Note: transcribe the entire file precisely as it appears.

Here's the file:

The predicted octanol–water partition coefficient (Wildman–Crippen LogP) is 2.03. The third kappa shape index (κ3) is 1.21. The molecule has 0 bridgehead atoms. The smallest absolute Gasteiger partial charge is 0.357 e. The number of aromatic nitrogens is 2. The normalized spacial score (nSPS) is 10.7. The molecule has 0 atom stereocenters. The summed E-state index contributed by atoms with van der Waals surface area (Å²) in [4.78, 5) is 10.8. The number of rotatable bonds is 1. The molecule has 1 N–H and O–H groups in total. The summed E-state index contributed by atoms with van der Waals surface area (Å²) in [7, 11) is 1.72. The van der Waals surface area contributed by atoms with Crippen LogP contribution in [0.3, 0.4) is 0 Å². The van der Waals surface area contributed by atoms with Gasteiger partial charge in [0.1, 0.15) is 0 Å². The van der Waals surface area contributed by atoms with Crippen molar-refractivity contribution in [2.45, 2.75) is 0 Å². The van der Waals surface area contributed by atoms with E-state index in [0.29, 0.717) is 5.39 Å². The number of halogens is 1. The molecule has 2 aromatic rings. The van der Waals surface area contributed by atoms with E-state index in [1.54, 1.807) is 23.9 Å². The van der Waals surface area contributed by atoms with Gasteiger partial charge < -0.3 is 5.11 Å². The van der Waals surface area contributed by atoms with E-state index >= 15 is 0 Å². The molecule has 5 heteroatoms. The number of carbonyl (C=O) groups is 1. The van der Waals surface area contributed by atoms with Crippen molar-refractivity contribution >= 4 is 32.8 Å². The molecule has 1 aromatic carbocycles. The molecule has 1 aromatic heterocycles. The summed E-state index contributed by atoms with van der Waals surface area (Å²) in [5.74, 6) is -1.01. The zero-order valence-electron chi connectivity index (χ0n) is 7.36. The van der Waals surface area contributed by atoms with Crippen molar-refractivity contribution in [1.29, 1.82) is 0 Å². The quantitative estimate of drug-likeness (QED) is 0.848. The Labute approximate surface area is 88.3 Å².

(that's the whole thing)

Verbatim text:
The predicted octanol–water partition coefficient (Wildman–Crippen LogP) is 2.03. The third kappa shape index (κ3) is 1.21. The molecule has 0 bridgehead atoms. The smallest absolute Gasteiger partial charge is 0.357 e. The number of aromatic nitrogens is 2. The normalized spacial score (nSPS) is 10.7. The molecule has 0 atom stereocenters. The summed E-state index contributed by atoms with van der Waals surface area (Å²) in [4.78, 5) is 10.8. The number of rotatable bonds is 1. The molecule has 1 N–H and O–H groups in total. The summed E-state index contributed by atoms with van der Waals surface area (Å²) in [7, 11) is 1.72. The van der Waals surface area contributed by atoms with Crippen LogP contribution in [0.3, 0.4) is 0 Å². The van der Waals surface area contributed by atoms with Gasteiger partial charge in [0.1, 0.15) is 0 Å². The van der Waals surface area contributed by atoms with Crippen molar-refractivity contribution in [2.45, 2.75) is 0 Å². The van der Waals surface area contributed by atoms with E-state index in [0.29, 0.717) is 5.39 Å². The number of halogens is 1. The molecule has 2 aromatic rings. The van der Waals surface area contributed by atoms with E-state index in [1.54, 1.807) is 23.9 Å². The van der Waals surface area contributed by atoms with Gasteiger partial charge < -0.3 is 5.11 Å². The van der Waals surface area contributed by atoms with E-state index >= 15 is 0 Å². The molecule has 5 heteroatoms. The number of carbonyl (C=O) groups is 1. The van der Waals surface area contributed by atoms with Crippen molar-refractivity contribution >= 4 is 32.8 Å². The molecule has 1 aromatic carbocycles. The molecule has 1 aromatic heterocycles. The summed E-state index contributed by atoms with van der Waals surface area (Å²) in [5.74, 6) is -1.01. The zero-order valence-electron chi connectivity index (χ0n) is 7.36. The van der Waals surface area contributed by atoms with Crippen molar-refractivity contribution in [1.29, 1.82) is 0 Å². The quantitative estimate of drug-likeness (QED) is 0.848. The Labute approximate surface area is 88.3 Å².